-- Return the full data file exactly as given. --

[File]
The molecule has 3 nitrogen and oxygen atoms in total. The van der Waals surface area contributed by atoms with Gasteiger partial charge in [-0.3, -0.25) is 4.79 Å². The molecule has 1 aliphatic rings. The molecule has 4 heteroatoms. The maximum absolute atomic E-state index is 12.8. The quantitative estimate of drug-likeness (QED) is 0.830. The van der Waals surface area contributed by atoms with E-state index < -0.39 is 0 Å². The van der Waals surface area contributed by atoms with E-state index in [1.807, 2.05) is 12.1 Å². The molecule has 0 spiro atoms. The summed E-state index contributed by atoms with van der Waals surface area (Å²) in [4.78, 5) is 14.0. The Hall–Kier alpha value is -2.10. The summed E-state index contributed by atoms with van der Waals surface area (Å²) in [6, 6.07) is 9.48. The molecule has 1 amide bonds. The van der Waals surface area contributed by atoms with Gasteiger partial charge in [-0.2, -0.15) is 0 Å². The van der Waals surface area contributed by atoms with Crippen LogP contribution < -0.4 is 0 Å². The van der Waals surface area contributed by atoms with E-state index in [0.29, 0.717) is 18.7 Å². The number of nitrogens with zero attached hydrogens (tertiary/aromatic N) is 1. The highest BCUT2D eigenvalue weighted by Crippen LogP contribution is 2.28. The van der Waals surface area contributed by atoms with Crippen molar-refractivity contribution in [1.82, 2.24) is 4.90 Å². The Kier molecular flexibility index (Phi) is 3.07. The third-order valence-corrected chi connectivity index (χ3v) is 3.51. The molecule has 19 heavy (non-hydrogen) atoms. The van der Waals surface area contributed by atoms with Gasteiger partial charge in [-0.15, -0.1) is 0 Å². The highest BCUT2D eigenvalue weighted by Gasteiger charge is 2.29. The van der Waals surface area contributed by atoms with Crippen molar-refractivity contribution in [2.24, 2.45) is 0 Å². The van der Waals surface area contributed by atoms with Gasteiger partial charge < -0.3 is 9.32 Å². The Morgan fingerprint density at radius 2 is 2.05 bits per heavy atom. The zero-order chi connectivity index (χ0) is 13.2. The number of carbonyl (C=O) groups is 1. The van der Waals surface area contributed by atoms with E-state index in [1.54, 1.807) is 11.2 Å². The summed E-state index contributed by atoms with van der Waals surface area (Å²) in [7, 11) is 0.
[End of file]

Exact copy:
The molecule has 3 nitrogen and oxygen atoms in total. The van der Waals surface area contributed by atoms with Gasteiger partial charge in [-0.3, -0.25) is 4.79 Å². The molecule has 1 aliphatic rings. The molecule has 4 heteroatoms. The maximum absolute atomic E-state index is 12.8. The quantitative estimate of drug-likeness (QED) is 0.830. The van der Waals surface area contributed by atoms with E-state index < -0.39 is 0 Å². The van der Waals surface area contributed by atoms with E-state index in [1.807, 2.05) is 12.1 Å². The molecule has 0 spiro atoms. The summed E-state index contributed by atoms with van der Waals surface area (Å²) in [4.78, 5) is 14.0. The Hall–Kier alpha value is -2.10. The summed E-state index contributed by atoms with van der Waals surface area (Å²) in [6, 6.07) is 9.48. The molecule has 1 amide bonds. The van der Waals surface area contributed by atoms with Gasteiger partial charge in [-0.2, -0.15) is 0 Å². The van der Waals surface area contributed by atoms with Crippen LogP contribution < -0.4 is 0 Å². The van der Waals surface area contributed by atoms with E-state index in [0.29, 0.717) is 18.7 Å². The number of nitrogens with zero attached hydrogens (tertiary/aromatic N) is 1. The highest BCUT2D eigenvalue weighted by Crippen LogP contribution is 2.28. The van der Waals surface area contributed by atoms with Crippen molar-refractivity contribution in [1.82, 2.24) is 4.90 Å². The Kier molecular flexibility index (Phi) is 3.07. The third-order valence-corrected chi connectivity index (χ3v) is 3.51. The molecule has 19 heavy (non-hydrogen) atoms. The van der Waals surface area contributed by atoms with Gasteiger partial charge in [-0.15, -0.1) is 0 Å². The highest BCUT2D eigenvalue weighted by Gasteiger charge is 2.29. The van der Waals surface area contributed by atoms with Crippen molar-refractivity contribution in [2.24, 2.45) is 0 Å². The van der Waals surface area contributed by atoms with Gasteiger partial charge < -0.3 is 9.32 Å². The Morgan fingerprint density at radius 2 is 2.05 bits per heavy atom. The zero-order chi connectivity index (χ0) is 13.2. The number of carbonyl (C=O) groups is 1. The van der Waals surface area contributed by atoms with E-state index in [1.54, 1.807) is 11.2 Å². The summed E-state index contributed by atoms with van der Waals surface area (Å²) in [7, 11) is 0.